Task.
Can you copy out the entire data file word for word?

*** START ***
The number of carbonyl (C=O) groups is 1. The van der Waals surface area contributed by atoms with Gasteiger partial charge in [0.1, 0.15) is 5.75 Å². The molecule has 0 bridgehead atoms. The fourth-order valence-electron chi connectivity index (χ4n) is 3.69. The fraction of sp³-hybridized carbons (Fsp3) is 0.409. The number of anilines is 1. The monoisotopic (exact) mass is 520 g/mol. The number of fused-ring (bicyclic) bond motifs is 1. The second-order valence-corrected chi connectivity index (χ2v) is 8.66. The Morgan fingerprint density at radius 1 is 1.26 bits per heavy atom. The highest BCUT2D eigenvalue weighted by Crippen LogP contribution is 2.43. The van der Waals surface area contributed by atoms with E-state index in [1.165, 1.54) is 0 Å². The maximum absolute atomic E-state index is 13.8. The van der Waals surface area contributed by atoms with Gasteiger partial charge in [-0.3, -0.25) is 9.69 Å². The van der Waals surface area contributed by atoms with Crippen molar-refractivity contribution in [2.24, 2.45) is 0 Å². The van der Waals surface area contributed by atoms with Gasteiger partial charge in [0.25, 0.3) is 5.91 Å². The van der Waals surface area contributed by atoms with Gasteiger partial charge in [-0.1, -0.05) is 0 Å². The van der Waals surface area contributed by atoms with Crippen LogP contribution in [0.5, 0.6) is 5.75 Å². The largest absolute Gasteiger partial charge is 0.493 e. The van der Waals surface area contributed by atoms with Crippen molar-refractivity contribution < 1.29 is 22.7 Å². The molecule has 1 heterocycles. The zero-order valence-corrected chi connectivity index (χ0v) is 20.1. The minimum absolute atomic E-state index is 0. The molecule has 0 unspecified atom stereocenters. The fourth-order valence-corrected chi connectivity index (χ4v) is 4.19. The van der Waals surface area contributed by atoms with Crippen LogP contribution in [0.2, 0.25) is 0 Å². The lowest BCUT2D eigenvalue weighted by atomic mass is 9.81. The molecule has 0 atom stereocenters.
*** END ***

The number of carbonyl (C=O) groups is 1. The van der Waals surface area contributed by atoms with Gasteiger partial charge in [0.1, 0.15) is 5.75 Å². The molecule has 0 bridgehead atoms. The fourth-order valence-electron chi connectivity index (χ4n) is 3.69. The fraction of sp³-hybridized carbons (Fsp3) is 0.409. The number of anilines is 1. The monoisotopic (exact) mass is 520 g/mol. The number of fused-ring (bicyclic) bond motifs is 1. The second-order valence-corrected chi connectivity index (χ2v) is 8.66. The Morgan fingerprint density at radius 1 is 1.26 bits per heavy atom. The highest BCUT2D eigenvalue weighted by Crippen LogP contribution is 2.43. The van der Waals surface area contributed by atoms with E-state index in [1.165, 1.54) is 0 Å². The maximum absolute atomic E-state index is 13.8. The van der Waals surface area contributed by atoms with Gasteiger partial charge in [-0.3, -0.25) is 9.69 Å². The van der Waals surface area contributed by atoms with Crippen molar-refractivity contribution in [2.24, 2.45) is 0 Å². The van der Waals surface area contributed by atoms with Gasteiger partial charge in [0.25, 0.3) is 5.91 Å². The van der Waals surface area contributed by atoms with Gasteiger partial charge in [-0.1, -0.05) is 0 Å². The van der Waals surface area contributed by atoms with Crippen LogP contribution in [0.5, 0.6) is 5.75 Å². The largest absolute Gasteiger partial charge is 0.493 e. The van der Waals surface area contributed by atoms with Crippen molar-refractivity contribution < 1.29 is 22.7 Å². The molecule has 1 heterocycles. The zero-order valence-corrected chi connectivity index (χ0v) is 20.1. The minimum absolute atomic E-state index is 0. The molecule has 0 unspecified atom stereocenters. The fourth-order valence-corrected chi connectivity index (χ4v) is 4.19. The van der Waals surface area contributed by atoms with Crippen LogP contribution in [0.2, 0.25) is 0 Å². The lowest BCUT2D eigenvalue weighted by atomic mass is 9.81. The molecule has 0 atom stereocenters.